Interview with Marion Barry
QUESTION 7
INTERVIEWER:

CAN YOU TELL ME ABOUT THE FIRST, TELL ME A LITTLE BIT ABOUT THE FIRST RALEIGH CONVENTION AND HOW SNCC WAS ORGANIZED? AND THEN JUST TELL ME THAT YOU WERE ELECTED.

Marion Barry:

Well,I can't remember all of it. We got there, a lot of us were excited about going because we knew there were other students around the country we had heard about. We had seen them on television or we had talked to them on the telephone in trying to hook up coordination about certain weekend movements and things. We didn't know who they were. They didn't know who we were. So just the—plus to get out of Nashville, and we had been battling in Nashville since the early part of February, and every weekend we were demonstrating and some weekends at night, and some nights during the week we were—we had a number of night marches downtown. And so I guess we were in battle and one was to get out of Nashville, just to take a break for that weekend. It was Easter weekend. And also to meet all these students we had heard about and had seen. And so we got there, it was like we hadn't known each other, but we all came together and we introduced ourselves, everyone around, you know, the campus, at Shaw University. And plus, you know, Dr. King was there and a lot of has, had a lot of respect for him and some of us had been able to see him at various rallies or had participated in some affairs with him so that to be there—a number of other people we hadn't seen, just heard about—you know, people in Birmingham and in Montgomery and North Carolina and South Carolina and Orangeburg [South Carolina] who had gone through hell probably much more than we had gone through in terms of the-you know the white folks and the jails. It was just good to come together. That was one thing. The other thing was that Dr. King was trying to convince students they ought to become part of SCLC, and it was fed by a lot of people out of the SCLC organizers were there. I think I remember Wyatt Tee Walker, and a lot other people around that I can't remember now, were there and students decided that they didn't want to necessarily make that move that way. So a lot of caucusing going on among various delegations, the Nashville group was caucusing with the Alabama group and the Alabama group was caucusing with the Georgia group. And so I think over a period of time, certain groups like for instance the Nashville group became very close to the Atlanta group—I guess there were a lot of similarities in Atlanta as there were in—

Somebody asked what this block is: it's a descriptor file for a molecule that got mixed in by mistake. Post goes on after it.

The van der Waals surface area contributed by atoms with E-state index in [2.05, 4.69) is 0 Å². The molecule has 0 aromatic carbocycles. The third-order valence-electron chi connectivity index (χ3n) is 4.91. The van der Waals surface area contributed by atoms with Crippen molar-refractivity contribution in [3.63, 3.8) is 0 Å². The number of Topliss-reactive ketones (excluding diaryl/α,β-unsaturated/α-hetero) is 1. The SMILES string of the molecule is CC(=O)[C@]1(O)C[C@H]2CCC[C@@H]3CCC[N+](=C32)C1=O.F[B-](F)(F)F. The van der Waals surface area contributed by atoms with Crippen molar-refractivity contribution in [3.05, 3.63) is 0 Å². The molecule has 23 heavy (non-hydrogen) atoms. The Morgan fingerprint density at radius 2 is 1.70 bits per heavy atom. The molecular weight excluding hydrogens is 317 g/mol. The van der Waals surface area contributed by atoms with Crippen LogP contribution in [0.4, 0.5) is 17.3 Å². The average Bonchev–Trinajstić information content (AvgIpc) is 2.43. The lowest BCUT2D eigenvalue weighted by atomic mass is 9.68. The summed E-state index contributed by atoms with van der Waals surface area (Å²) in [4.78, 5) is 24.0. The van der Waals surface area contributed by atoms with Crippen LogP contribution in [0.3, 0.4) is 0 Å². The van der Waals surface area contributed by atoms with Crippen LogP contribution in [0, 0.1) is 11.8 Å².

FILM PRODUCTION TEAM:

[SOUND ROLL ELEVEN, CAMERA ROLL EIGHTEEN]

Marion Barry:

Blacks would get on the bus and blacks would fill up to about three-fourths of the bus. As it went through town, there would be less and less black people, more and more white people would get on it so by the time you get to the other end of the line it was predominantly white. So when the bus would come through our neighborhood, in the summertime particularly, and people had their arms out the windows, we used to throw water on them, you know, the buses, hit white folks with sticks and things—a lot of kind of stuff like that—I didn't know then what I was doing. I thought I was just, I'm now looking in retrospect, it was, it was a reaction to—we used to throw Coke bottles on top of the movie theater all the time, throw them down there, and it was dark. They didn't know who threw them and they went there and said sitting watching the movie, you know.

[break]